Attach your choice of ball valve or similar to the OUTPUT side of the denitrator. Remember that you installed 2 fittings during the construction phase. Depending upon your selection of product, you MAY have to use the same method of reducing the tubing diameters as you did when tapping off the pump. I chose the Kent Marine Reverse Osmosis ball valves as they are the correct size and are also small enough to fit in the limited space under a cabinet/stand. By starting with a wide-open flow rate, slowly begin to close the valve until a steady dripping is evident at the output side of the valve. Run your hose back into the sump or into the aquarium and secure it so it doesn’t flop out onto your carpet and ruin your whole day!
Your target drip-rate is fast but not a steady stream! You’ll have to experiment a bit depending upon the model and operation of the valve.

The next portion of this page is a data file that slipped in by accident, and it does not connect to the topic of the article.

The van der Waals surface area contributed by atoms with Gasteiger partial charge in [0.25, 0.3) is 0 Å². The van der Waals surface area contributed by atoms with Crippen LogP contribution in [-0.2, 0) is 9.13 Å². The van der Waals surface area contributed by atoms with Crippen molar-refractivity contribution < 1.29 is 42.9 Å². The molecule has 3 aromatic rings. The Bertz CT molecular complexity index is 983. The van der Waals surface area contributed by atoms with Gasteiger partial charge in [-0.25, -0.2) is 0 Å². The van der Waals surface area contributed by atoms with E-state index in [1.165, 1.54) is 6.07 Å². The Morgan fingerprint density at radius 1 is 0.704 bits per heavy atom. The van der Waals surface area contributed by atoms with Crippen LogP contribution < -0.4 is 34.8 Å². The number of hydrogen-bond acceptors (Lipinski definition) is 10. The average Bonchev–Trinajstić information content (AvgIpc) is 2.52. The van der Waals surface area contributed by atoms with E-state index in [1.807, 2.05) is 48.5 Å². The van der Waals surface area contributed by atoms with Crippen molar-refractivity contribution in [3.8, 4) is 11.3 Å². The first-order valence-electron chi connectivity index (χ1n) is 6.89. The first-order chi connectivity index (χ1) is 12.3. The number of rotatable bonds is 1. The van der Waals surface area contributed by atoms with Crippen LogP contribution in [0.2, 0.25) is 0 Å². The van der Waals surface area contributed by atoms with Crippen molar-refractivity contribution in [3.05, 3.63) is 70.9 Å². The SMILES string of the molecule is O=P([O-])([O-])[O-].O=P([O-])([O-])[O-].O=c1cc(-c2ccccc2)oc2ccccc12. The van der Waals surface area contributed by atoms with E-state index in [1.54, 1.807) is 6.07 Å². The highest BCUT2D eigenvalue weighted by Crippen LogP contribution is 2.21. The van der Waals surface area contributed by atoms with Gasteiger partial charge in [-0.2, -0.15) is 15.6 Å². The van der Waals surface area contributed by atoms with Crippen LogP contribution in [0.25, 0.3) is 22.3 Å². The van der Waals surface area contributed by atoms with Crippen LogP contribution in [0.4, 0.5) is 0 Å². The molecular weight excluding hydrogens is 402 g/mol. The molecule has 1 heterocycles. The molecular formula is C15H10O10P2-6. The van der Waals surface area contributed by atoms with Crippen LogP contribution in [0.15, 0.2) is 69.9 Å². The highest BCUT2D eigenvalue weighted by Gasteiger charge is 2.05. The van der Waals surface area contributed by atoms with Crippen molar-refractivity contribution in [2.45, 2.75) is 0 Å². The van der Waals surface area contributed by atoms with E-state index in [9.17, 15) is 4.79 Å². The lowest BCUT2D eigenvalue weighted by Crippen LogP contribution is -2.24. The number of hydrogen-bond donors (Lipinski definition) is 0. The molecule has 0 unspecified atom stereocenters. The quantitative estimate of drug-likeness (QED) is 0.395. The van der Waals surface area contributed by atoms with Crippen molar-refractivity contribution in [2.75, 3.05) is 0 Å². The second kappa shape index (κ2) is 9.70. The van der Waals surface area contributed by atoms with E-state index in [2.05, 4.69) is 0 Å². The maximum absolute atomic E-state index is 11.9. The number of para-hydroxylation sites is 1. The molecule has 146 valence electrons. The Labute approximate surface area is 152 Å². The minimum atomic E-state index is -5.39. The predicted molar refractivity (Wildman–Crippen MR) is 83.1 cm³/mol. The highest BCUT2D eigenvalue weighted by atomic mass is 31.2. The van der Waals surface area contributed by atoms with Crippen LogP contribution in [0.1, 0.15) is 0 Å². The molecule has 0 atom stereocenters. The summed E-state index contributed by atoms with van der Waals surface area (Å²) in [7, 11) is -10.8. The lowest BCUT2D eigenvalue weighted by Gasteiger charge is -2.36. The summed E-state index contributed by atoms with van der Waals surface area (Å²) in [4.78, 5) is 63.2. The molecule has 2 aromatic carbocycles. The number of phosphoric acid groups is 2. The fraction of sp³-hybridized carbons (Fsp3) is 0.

The concept of this project is a hands-free, fiddle-proof addition to your existing system of reef or fish-keeping endeavors. Results are not instantaneous! A 6 to 7 week cycling is required for the anaerobic bacterias to establish themselves AND for the aerobic bacterias to colonize the inside of all those coils winding their way down the inside of the cylinder. Both types of bacteria are required to work in harmony with this unit. Here’s a quick overview of how the whole thing works: